While there is anecdotal evidence from ME/ CFS patients and carers that the illness can run in families – particularly mothers and their daughters or sons – is there any scientific evidence to back this up? Well, surprisingly there is. One survey of 914 students at the Lyndonville Central School in 1991 found symptoms of ME/CFS among other family members to be one of the strong predictors of ME/CFS in the student, with a high relative risk of 35.9 (other predictors included the ingestion of raw milk, and a history of allergy/ asthma). Again, one small family history study in 2001 found significantly higher rates of ME/CFS in the first-degree relatives of ME/ CFS cases compared with the relatives of control subjects. Finally, studies on twins have shown a higher “concordance” rate for ME/CFS between monozygotic (identical) twins than between dizygotic (nonidentical) twins – suggesting that genetic factors might have an important role.

Building upon these reports, researchers at the University of Utah focused on ME/ CFS using specialist methods previously used to investigate heritable components of diseases such as prostate cancer, influenza mortality, aneurysm, cancer, and diabetes. From genealogical records of Utah pioneers and their descendants, representing 15 generations of genealogy data, cross referenced against medical diagnosis data from 1993, a sample group of 811 was chosen. The Genealogical Index of Familiality (GIF) statistic was used to test the hypothesis of “excess relatedness” among ME/CFS cases.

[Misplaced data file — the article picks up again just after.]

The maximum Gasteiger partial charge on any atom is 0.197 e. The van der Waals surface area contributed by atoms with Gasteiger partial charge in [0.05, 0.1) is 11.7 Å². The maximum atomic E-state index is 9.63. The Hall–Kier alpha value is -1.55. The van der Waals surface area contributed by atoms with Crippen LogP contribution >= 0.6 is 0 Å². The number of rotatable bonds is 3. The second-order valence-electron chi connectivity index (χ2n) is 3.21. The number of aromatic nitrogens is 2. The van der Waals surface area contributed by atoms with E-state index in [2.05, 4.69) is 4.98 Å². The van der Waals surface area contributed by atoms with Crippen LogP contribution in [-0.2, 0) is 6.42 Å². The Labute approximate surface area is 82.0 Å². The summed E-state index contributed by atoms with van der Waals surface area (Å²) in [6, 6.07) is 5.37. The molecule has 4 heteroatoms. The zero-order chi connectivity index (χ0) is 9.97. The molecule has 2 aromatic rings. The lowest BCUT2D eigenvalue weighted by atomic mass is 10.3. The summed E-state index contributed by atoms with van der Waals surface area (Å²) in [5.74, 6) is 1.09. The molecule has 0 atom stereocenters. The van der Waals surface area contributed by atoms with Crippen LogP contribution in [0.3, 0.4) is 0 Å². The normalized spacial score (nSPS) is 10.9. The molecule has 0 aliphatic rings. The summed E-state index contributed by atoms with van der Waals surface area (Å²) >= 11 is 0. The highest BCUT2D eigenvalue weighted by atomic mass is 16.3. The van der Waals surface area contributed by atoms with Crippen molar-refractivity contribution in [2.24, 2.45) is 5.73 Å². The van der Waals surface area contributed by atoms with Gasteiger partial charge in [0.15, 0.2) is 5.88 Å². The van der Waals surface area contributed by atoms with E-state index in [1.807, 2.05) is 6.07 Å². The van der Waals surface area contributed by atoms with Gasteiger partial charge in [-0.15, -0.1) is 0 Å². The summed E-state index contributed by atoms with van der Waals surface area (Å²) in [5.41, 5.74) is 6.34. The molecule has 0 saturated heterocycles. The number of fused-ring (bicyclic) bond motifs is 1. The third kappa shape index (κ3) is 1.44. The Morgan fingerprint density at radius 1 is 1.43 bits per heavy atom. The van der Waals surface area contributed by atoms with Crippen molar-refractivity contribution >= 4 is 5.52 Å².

The results showed that the “average relatedness” of ME/CFS cases was significantly greater than expected when all relationships were considered (p<0.001) – strong evidence for excess clustering of the illness in families. This could be due to either a shared environmental factor (location, diet, infection) or shared genes, or a combination of the two. However, there was also a significant “relative risk” of ME/CFS amongst first, second and third degree relatives of existing ME/CFS patients compared with “control” individuals.

As the Table shows, first-degree relatives (parent/offspring) had nearly three-times the risk (relative risk of 2.70) of also having ME/CFS, while seconddegree relatives (siblings or grandparent/ grandchild) had 2.3 times the risk. The authors point out that this strongly supports a genetic contribution to a predisposition to ME/CFS as it has been defined and diagnosed by clinicians in Utah since 1993, and that their study is the first population-based analysis to present such evidence.

Reference: Evidence for a heritable predisposition to Chronic Fatigue Syndrome. Albright F et al. BMC Neurol 2011 May 27; 11: 62.